Osteoarthritis Stages: Symptoms, Treatments in Mansfield TX : Osteoarthritis is the most common form of arthritis that commonly affects the knee. Osteoarthritis is a condition whereby the cartilage that cushions the bones of the joint starts to go through wear and tears.
Cartilage is a slippery tissue that provides cushioning for bones of the joint and prevents them from rubbing against each other. It allows for free movements and prevents friction between bones.
When the cartilage starts to go through wear and tear, the bones of the joints begin to rub against each other. The friction between the bones increases due to less cushioning, resulting in pain, inflammation, stiffness, and inability to move your knee. Symptoms of osteoarthritis worsen over time.
Osteoarthritis affects older people because it takes years for it to develop and progress. The more you grow older, the more you’re likely to develop the condition. This is because wear and tear of cartilage continues as you grow older.
Stages of Osteoarthritis
Osteoarthritis progresses through 4 stages. The symptoms get worse as it progresses.
The stages of osteoarthritis include:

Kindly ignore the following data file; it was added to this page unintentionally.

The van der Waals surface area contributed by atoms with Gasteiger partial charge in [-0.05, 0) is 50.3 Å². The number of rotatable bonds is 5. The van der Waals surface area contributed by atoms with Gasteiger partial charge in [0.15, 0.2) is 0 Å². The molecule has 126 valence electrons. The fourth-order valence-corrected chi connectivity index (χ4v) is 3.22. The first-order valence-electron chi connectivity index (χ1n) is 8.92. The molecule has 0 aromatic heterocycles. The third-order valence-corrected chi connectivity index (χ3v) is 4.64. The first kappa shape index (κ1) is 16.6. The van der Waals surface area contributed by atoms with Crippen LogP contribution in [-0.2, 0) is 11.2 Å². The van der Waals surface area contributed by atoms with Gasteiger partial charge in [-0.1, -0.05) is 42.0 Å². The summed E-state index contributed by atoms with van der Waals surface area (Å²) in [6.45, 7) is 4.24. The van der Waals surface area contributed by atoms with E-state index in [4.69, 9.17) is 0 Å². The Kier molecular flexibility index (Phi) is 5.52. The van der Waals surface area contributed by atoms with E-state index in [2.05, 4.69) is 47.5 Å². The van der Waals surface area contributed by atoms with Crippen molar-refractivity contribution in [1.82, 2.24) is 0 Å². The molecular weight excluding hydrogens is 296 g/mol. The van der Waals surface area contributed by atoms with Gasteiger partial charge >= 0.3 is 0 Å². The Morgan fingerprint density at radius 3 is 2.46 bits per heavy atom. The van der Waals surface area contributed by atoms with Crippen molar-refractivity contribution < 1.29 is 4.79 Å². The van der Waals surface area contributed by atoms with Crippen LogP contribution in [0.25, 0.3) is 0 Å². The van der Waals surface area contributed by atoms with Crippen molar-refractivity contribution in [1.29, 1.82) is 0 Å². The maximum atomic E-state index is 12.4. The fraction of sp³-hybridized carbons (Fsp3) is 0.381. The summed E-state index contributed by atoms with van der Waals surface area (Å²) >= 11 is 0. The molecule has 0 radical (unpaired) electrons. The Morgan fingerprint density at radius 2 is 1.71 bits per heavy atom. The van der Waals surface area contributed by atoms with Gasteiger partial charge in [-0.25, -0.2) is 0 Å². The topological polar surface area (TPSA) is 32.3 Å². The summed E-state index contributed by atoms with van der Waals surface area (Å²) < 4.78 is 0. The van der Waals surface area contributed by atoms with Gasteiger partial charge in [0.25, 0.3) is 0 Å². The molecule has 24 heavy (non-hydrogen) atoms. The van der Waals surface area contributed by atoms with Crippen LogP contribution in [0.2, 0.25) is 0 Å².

Stage 1: Minor
This is the very early stage of osteoarthritis. In this stage, small lumps of bone known as osteophytes may start to develop in the knee area.
The cartilage may be slightly damaged and there will be no visible narrowing of the space between the bones that indicates that the cartilage is going through wear and tears. If the joint is checked on X-ray, it will appear normal.
People with stage 1 osteoarthritis may not feel pain or experience any symptoms.
Stage 2: Mild
Stage 2 is the next stage of osteoarthritis. People with stage 2 osteoarthritis may start to notice some symptoms such as joint pain and stiffness.
You doctors can see some signs of wear if the joint is checked on X-ray. There will be more visible growths of osteophytes. The cartilage will begin to thin but the space between the bones will still appear normal.
The area where the bones and the tissues meet will start to harden and this will make the bone thicker and denser.